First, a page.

E-5 Raw noise performance = E-30/ ballpark E-3's

Started Dec 18, 2010 | Discussions thread
bobn2
bobn2 Forum Pro • Posts: 61,123
Re: Look at this

luisflorit wrote:

bobn2 wrote:

luisflorit wrote:

Look at this comparison between JPG and RAW exposures:

I can't see what the exposure is from these - they are processed shots and the tonality depends entirely on the tone mapping (in the broad sense - mapping of output tones to recorded light values) that has been applied.

As you see, they have essentially the same exposure, but the RAW file was pushed by 1.2 stops.

Is the EXIF in there, then at least I can look at the settings and see if the exposure is the same (assuming that the light is the same)

What do you mean? It is the same shot, so obviously the exposure is the same.

That's what I was wondering - actually the same capture with raw+JPEG? In that case I'm wondering just what happened. Usually raw converters are rigged so the default processing is the same as the in-camera JPEG - how come this hasn't happened - which tools are you using?

There are other manufacturers that decided to do this also. It seems that the D7000 does this to the highest degree. The point is that this makes perfect sense when the sensor has very low read noise (like the D7000). If not, then you are buying big trouble.

I'm not sure what you think has been done. The D7000 seems on first sight to rely exclusively on digital tone mapping for the whole range of exposure values it can be set for. The K-5, which uses the same sensor, retains some analog gain variation over the range.

This is what I meant.

Interestingly, it does yield the Pentax a small advantage at higher ISO's, somewhat negated by their decision to NR their raws irretrievably at high ISO's. I think there's an agreement between the camera manufacturers that none of them is allowed to get it all right with any single camera.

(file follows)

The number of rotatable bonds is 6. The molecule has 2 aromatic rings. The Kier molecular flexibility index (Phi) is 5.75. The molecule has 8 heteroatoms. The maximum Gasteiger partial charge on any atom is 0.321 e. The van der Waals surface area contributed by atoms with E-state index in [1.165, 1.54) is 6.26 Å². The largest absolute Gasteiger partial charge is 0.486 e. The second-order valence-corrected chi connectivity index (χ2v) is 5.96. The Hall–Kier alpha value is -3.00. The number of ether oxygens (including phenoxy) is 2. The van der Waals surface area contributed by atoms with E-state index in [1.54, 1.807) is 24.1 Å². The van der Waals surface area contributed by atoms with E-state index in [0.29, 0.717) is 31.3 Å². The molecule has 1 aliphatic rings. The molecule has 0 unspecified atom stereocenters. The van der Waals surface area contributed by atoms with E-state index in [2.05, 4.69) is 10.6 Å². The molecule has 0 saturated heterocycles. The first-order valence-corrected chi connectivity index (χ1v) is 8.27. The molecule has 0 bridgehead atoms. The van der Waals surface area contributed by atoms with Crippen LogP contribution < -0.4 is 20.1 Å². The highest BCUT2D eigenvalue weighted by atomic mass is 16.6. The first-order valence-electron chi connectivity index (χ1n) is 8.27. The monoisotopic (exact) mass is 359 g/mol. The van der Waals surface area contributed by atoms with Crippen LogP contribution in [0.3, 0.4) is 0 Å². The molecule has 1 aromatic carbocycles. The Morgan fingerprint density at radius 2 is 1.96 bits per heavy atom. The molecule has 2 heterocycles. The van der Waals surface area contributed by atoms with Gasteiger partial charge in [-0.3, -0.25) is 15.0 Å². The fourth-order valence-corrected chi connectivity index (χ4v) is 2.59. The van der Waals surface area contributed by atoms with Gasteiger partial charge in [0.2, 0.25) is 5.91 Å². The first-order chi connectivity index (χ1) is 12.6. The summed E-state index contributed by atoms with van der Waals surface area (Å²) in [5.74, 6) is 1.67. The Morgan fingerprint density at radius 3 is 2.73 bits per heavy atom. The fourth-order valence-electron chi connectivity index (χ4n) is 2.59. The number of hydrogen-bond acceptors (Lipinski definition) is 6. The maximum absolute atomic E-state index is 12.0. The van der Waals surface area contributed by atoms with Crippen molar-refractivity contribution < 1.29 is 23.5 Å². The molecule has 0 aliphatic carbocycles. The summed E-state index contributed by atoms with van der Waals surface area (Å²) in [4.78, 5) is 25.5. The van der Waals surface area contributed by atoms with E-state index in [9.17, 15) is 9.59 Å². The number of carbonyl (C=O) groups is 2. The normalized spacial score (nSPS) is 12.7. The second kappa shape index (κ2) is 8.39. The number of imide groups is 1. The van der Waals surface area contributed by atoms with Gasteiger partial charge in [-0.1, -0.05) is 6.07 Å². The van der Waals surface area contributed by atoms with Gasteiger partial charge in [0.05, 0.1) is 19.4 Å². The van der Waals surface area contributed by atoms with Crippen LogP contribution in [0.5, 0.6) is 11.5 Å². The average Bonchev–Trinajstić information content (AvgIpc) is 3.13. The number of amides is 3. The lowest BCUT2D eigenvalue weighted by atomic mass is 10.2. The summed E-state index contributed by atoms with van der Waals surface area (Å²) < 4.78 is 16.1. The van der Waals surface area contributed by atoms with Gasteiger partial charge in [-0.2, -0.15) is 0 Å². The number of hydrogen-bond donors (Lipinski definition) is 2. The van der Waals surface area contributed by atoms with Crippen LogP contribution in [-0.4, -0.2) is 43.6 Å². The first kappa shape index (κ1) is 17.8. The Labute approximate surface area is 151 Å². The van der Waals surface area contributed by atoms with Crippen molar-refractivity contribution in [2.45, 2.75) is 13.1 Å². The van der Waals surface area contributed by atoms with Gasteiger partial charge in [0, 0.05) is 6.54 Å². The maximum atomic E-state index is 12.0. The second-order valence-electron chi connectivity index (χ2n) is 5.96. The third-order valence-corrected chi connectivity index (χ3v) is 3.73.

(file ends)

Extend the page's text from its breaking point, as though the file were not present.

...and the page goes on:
Which is used is really only of interest to geeks like me, for the photographer the issue is the quality of the output, and the manufacturer will have chosen the balance between digital and analog tone mapping to get what they think is the best advantage. I don't think they're always right in their choices.

I agree. The point is that electronic gain almost always gives you noticeably better results, and not only for 'geeks like you'.

It only give better results in the cases where the ADC is not good enough to digitise the whole sensor DR. I guess what's happened with the A580/D7000/K-5 sensor is that Sony designed a genuine 14 effective bit ADC system, only to produce a pixel design that could give 15 bits DR. But generally you need to set the ISO as high as possible - up to the point when the analog gain gives out. I've said this frequently but generally get castigated by those who don't understand what's going on

Otherwise, no one would care about adding electronic gain to sensors. Maybe soon we will have sensors for which this is not noticeable (D7000?),

As Nikon has decided to use it, by throwing away the extra bit of DR that Pentax used. That's why the Pentax is showing up with slighty better low light (and then there's that NR - the engineer that decided on that should get the lunkhead of the year award)

but Oly is light years from that.

Closer than you think, but unfortunately for the wrong reasons.
This is the E-5

There's really only a half a stop in it (15.4 electrons at 200 versus 9.1 when the analog gain gives out). Panasonic's electronics do a bit better with the same sensor

13.2 dropping to 5.9.

Actually they're doing better than that, because they place the exposure further up the sensor characteristic (see, we are on the same page) so they give the sensor twice the exposure at the same gain setting, so the 200 ISO figure is 15.4 plays 9.5

BTW, if you're wondering why the noise goes up at very high ISO's, I think its due to the rounding errors involved in digital arithmetic with small ADC counts. They could gain with more analog gain there, or using floating point or a longer word length

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Bob

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